The data suggest that replanting perennial grasses is an effective process for increasing perenniality in this environment providing that it is economic. Further, the implementation of TG over summer has proved to be a useful approach for maintaining or increasing perennial content in existing pastures. However, there is a need to integrate TG with the timing of superphosphate application to maximise the effect on the perennial component and minimise dominance by annual species.This paper reports results from a large-scale field experiment conducted on a naturalised pasture at Carcoar, New South Wales, during the period 1997'2002. Here we describe the effect of pasture type and management on pasture productivity and composition, and discuss implications for long-term productivity. Four different pasture types (unfertilised naturalised, UN; fertilised naturalised, FN; fertilised introduced species, SP; and fertilised chicory, CH) were each subjected to 2 management strategies (continuously grazed, CG; and tactically grazed, TG). Stocking rate was set at a conservative level initially and then adjusted periodically based on ewe performance and minimum values of herbage mass (HM) in winter. TG involved a summer deferment when required and a lower stocking rate than on the CG treatment. CH was managed under a 4-paddock rotation. SP and CH also had 2.5 t/ha lime surface applied before introduced species being sod-sown. Available herbage mass tended to peak during spring and summer and was lowest in late autumn'early winter. Under CG, application of superphosphate to the naturalised pasture increased herbage mass by up to 60%, but most of the response came from annual grasses (mainly vulpia and soft brome), and subterranean clover during spring. Fertiliser initially increased the herbage mass of perennial grasses relative to the unfertilised continuously grazed control, but this component decreased over time. TG increased the perennial grass content. Annual grass herbage mass was greater where fertilised and continuously grazed, but over time declined where unfertilised and/or tactically managed. Legumes were a minor component of these pastures, but were higher where fertilised and lower where tactically grazed. Net pasture growth rate (NGR) varied with seasonal conditions, and was higher where fertiliser was applied.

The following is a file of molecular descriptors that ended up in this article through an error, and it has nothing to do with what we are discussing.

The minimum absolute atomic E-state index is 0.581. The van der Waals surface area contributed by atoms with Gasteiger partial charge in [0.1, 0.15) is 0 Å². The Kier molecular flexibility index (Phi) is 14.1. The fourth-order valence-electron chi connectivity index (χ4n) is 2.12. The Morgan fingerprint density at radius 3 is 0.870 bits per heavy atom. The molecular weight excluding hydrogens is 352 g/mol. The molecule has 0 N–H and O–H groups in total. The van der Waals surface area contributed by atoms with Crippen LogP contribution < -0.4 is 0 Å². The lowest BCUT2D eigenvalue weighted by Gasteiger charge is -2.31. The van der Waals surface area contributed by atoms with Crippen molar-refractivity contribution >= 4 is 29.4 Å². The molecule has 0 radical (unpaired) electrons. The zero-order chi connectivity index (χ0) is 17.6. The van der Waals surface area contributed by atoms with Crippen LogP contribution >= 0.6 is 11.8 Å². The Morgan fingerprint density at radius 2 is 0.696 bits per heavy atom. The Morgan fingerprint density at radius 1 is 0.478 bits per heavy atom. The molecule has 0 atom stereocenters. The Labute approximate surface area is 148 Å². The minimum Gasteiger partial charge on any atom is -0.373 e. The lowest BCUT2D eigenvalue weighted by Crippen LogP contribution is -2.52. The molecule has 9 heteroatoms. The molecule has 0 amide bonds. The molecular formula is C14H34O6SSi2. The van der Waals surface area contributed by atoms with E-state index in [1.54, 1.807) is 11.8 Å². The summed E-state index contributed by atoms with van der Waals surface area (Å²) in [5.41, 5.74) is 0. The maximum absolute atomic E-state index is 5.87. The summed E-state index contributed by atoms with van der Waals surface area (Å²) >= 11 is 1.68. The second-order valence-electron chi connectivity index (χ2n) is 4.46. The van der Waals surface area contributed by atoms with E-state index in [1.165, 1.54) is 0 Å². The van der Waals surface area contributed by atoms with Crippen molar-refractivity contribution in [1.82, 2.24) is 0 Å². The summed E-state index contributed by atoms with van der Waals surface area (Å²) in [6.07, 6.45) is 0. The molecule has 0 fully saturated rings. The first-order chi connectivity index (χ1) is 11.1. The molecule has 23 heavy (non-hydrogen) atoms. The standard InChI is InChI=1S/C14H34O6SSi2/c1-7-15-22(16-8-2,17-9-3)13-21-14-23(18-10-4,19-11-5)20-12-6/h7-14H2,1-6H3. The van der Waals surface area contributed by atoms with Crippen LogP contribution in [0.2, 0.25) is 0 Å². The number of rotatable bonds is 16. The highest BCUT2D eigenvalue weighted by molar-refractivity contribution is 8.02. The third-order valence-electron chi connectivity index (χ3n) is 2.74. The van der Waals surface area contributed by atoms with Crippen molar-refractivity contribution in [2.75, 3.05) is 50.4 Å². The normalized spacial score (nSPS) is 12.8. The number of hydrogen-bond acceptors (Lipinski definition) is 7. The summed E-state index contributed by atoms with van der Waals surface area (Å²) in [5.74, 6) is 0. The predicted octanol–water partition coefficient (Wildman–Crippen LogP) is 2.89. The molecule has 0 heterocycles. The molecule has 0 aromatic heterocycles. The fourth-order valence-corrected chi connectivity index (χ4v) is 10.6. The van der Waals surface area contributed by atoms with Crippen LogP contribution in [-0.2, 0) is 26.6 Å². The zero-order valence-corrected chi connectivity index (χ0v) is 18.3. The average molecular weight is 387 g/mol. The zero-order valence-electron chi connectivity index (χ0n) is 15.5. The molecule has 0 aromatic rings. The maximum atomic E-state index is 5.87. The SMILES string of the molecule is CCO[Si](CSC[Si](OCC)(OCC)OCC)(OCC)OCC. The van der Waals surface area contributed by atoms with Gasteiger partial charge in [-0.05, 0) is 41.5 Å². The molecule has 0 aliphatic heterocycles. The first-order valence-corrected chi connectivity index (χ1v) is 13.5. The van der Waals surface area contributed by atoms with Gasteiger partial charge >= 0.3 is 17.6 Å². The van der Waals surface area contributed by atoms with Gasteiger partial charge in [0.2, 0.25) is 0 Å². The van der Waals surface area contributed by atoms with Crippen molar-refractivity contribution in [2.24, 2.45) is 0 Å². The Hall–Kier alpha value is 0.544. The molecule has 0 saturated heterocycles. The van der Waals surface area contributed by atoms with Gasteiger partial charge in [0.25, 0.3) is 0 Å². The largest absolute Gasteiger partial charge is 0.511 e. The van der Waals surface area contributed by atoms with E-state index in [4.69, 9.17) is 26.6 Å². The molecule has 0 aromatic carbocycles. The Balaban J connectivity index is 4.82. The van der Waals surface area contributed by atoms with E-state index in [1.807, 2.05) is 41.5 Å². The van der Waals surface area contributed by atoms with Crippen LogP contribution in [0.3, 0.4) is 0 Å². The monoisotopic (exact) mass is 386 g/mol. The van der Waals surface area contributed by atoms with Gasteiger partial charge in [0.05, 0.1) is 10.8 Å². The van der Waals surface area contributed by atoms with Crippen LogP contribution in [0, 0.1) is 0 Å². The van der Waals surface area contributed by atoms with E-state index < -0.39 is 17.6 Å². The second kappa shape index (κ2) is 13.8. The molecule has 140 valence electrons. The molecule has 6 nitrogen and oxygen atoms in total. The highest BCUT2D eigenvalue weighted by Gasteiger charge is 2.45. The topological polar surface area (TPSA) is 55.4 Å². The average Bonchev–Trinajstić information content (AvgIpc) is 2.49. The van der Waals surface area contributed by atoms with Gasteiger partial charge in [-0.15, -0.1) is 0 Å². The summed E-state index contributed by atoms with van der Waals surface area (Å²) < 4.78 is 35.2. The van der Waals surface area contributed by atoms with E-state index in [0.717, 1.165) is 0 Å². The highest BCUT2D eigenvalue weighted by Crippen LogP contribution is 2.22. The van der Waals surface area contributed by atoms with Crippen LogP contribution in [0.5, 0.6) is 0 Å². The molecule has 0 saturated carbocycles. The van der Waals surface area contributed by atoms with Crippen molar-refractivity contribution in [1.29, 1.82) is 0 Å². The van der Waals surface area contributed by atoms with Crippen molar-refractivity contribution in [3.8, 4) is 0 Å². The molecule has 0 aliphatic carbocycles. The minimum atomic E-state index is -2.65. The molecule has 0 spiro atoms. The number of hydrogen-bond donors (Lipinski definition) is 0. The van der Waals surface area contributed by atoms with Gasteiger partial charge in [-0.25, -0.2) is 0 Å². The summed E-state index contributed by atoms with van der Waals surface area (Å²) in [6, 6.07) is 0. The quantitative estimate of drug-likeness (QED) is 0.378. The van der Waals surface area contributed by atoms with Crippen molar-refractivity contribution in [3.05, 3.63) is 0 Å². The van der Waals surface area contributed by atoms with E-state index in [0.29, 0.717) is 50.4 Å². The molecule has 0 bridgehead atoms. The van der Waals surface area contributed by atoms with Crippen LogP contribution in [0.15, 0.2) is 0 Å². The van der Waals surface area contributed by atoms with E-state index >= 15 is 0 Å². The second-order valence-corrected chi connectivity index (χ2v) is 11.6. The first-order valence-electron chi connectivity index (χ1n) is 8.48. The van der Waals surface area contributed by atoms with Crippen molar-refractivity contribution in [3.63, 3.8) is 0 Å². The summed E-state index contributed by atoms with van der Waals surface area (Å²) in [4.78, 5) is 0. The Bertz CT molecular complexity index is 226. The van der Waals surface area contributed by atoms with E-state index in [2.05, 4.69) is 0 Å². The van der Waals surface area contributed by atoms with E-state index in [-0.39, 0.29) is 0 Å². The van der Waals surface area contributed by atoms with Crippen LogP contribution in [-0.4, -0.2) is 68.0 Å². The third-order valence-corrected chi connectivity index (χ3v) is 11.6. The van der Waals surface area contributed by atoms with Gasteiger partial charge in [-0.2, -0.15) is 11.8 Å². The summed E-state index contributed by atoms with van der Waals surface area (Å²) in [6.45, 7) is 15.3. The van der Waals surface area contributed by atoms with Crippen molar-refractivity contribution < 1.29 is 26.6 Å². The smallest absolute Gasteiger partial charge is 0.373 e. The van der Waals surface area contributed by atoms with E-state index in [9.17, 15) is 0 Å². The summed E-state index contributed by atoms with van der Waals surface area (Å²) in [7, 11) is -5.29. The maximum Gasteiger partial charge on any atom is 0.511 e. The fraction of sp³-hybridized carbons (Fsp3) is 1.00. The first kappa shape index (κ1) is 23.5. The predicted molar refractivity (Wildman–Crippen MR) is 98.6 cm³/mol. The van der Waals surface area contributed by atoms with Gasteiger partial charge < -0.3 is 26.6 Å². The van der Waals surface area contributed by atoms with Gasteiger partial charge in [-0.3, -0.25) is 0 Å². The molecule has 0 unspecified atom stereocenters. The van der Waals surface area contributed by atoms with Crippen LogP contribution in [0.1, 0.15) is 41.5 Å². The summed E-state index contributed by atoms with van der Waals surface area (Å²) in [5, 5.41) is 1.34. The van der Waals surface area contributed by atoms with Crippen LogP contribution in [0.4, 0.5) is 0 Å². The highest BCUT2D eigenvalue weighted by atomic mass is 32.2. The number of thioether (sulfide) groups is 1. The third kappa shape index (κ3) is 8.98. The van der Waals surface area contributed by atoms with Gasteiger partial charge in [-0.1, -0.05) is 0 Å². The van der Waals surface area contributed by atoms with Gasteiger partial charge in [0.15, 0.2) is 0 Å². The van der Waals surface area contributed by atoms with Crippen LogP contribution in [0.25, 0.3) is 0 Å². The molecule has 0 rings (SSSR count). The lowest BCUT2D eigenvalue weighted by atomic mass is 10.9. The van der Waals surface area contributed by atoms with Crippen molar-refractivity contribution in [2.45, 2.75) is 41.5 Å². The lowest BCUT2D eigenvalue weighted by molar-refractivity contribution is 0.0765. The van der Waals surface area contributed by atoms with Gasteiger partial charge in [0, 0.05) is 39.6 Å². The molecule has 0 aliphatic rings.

Dowling, P., Michalk, D., Kemp, D., Millar, G. D., Priest, S. M., King, W. M., Packer, I. J., Holst, P. J., & Tarleton, J. A. (2006). Sustainable grazing systems for the Central Tablelands of New South Wales. 2. Effect of pasture type and grazing management on pasture productivity and composition. Animal Production Science, 46(4), 457-469. https://doi.org/10.1071/EA04040